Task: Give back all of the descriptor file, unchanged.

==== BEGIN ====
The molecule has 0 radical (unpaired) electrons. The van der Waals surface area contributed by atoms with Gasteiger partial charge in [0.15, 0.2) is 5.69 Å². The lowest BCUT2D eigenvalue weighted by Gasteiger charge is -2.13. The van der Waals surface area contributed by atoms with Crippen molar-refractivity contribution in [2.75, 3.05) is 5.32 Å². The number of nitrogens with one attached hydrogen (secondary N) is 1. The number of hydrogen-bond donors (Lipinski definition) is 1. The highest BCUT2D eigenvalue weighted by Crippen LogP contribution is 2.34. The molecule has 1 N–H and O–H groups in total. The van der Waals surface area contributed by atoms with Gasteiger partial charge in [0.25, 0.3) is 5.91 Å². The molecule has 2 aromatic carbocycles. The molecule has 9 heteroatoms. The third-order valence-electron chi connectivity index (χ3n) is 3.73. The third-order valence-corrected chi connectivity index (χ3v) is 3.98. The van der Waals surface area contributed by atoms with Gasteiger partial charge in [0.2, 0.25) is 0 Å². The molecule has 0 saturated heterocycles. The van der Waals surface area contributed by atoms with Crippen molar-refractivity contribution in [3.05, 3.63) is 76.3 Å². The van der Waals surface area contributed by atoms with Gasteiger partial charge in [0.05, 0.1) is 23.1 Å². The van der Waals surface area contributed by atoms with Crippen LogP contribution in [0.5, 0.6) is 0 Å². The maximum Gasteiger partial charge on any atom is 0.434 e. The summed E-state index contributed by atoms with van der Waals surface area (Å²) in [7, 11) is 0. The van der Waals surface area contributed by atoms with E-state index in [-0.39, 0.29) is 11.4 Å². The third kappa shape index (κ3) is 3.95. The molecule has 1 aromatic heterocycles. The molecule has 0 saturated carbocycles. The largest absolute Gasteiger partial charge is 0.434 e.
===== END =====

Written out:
The molecule has 0 radical (unpaired) electrons. The van der Waals surface area contributed by atoms with Gasteiger partial charge in [0.15, 0.2) is 5.69 Å². The lowest BCUT2D eigenvalue weighted by Gasteiger charge is -2.13. The van der Waals surface area contributed by atoms with Crippen molar-refractivity contribution in [2.75, 3.05) is 5.32 Å². The number of nitrogens with one attached hydrogen (secondary N) is 1. The number of hydrogen-bond donors (Lipinski definition) is 1. The highest BCUT2D eigenvalue weighted by Crippen LogP contribution is 2.34. The molecule has 1 N–H and O–H groups in total. The van der Waals surface area contributed by atoms with Gasteiger partial charge in [0.25, 0.3) is 5.91 Å². The molecule has 2 aromatic carbocycles. The molecule has 9 heteroatoms. The third-order valence-electron chi connectivity index (χ3n) is 3.73. The third-order valence-corrected chi connectivity index (χ3v) is 3.98. The van der Waals surface area contributed by atoms with Gasteiger partial charge in [0.2, 0.25) is 0 Å². The molecule has 0 saturated heterocycles. The van der Waals surface area contributed by atoms with Crippen molar-refractivity contribution in [3.05, 3.63) is 76.3 Å². The van der Waals surface area contributed by atoms with Gasteiger partial charge in [0.05, 0.1) is 23.1 Å². The van der Waals surface area contributed by atoms with Crippen LogP contribution in [0.5, 0.6) is 0 Å². The maximum Gasteiger partial charge on any atom is 0.434 e. The summed E-state index contributed by atoms with van der Waals surface area (Å²) in [7, 11) is 0. The van der Waals surface area contributed by atoms with E-state index in [-0.39, 0.29) is 11.4 Å². The third kappa shape index (κ3) is 3.95. The molecule has 1 aromatic heterocycles. The molecule has 0 saturated carbocycles. The largest absolute Gasteiger partial charge is 0.434 e.